Why There are Two Peaks of Death and Disease in Older Age  …and Testosterone


(This also involves loss of testosterone: see “DHEA, Estradiol, Testosterone, and the Relevance of Their Ratio …The Androgen Receptor …and the Secular Trend” at: http://anthropogeny.com/Androgen%20Receptor%20and%20Secular%20Trend.htm ; this added to this document August, 2013)


Copyright, 2004, James Michael Howard, Fayetteville, Arkansas, U.S.A.


It is my hypothesis that DHEA was selected by evolution because it optimizes replication and transcription of DNA.  Therefore, all genes and tissues are activated by DHEA.  I think the rise of DHEA caused the evolution of mammals (Hormones in Mammalian Evolution, Rivista di Biologia / Biology Forum 2001; 94: 177-184).  DHEA production may be involved in the pattern described by Dr. Steven Frank: "Humans die at an increasing rate until late in life, when mortality rates level off." (“A Multistage Theory of Age-specific Acceleration in Human Mortality,” BMC Biology 2004; 2: 16, an online journal)


DHEA is very high through the first month of life, followed by a severe decline until ages 5-7 years (adrenarche), whereupon it increases rapidly until age 20-25 years, then declines again, reaching very low levels in old age.


I suggest this represents the onset of neonatal production of DHEA which triggers rapid growth and development, especially in the brain.  This rapid growth of the brain causes the decline of "measurable" levels of DHEA prior to adrenarche.  The brain literally absorbs the available DHEA for growth and development.  Once the brain begins to finalize growth and development, measurable levels of DHEA reappear and adrenarche begins.  This frees DHEA for growth and development of the body, which, when near completion, again allows DHEA for activation of the brain centers which control puberty.  (This is the basis for a switch from growth and development to activation and maintenance.)  Availability of DHEA is first used for the brain, then the body, and is then used for activation of puberty.  DHEA continues production until our reproduction is completed, then it declines.  There is no need to continue DHEA production after reproduction and children are able to exist without parents.  DHEA production begins to decline thereafter; activation of all tissues declines correspondingly.  I think the loss of DHEA results in aging.  (DHEA declines in AIDS; I think AIDS represents premature aging because of this abnormal decline of DHEA.)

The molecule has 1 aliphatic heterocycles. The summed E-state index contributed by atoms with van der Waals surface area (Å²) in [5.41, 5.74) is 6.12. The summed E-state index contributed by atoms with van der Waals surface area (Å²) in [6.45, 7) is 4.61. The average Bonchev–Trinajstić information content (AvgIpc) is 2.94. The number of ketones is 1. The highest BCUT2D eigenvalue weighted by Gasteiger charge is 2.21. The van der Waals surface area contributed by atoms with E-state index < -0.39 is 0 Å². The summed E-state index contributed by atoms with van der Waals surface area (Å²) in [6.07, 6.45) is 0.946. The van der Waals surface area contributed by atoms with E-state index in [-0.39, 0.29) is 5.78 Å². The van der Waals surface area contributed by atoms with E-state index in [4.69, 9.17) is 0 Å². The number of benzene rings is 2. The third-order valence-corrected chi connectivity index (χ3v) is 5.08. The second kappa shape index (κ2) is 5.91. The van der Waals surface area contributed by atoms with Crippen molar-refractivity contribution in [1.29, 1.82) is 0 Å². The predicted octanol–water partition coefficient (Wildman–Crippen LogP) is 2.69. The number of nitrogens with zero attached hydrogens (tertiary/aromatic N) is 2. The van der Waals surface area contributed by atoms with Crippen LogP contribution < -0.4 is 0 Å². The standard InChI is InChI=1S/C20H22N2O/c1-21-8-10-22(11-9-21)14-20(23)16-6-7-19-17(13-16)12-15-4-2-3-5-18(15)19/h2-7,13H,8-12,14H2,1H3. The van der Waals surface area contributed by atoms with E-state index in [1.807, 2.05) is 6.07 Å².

The decline of DHEA reduces the activity level of all tissues.  (I think the brain is especially able to use DHEA so the brain, usually, declines last.  Remember the hypothetical use of DHEA for growth and development of the brain.)  As an individual’s genome contains genes that differ from that state most optimal for maintenance of the person, the decline of DHEA will expose them, again, correspondingly.  That is, declining levels of DHEA are less able to participate in activation of genes that differ from optimal configuration for transcription.  These genes then increase the probability of consequences of gene loss.  These consequences are exposed as DHEA declines.  Many diseases and disorders manifest themselves with age.  Some of these cause death.


If a person does not carry genes that are prone to malfunction during DHEA decline, then that person will live beyond the average age of individuals who carry genes prone to the dire consequences of DHEA decline.  These people exhibit the “normal” life span dependent upon DHEA production.  At some point in old age, DHEA declines to the point that brain function fails to maintain cardiovascular function.


I suggest the “early-life increase and late-life decrease in mortality acceleration” may be explained by this combination of DHEA decline in individuals with genes prone to malfunction and individuals who do not carry these genes.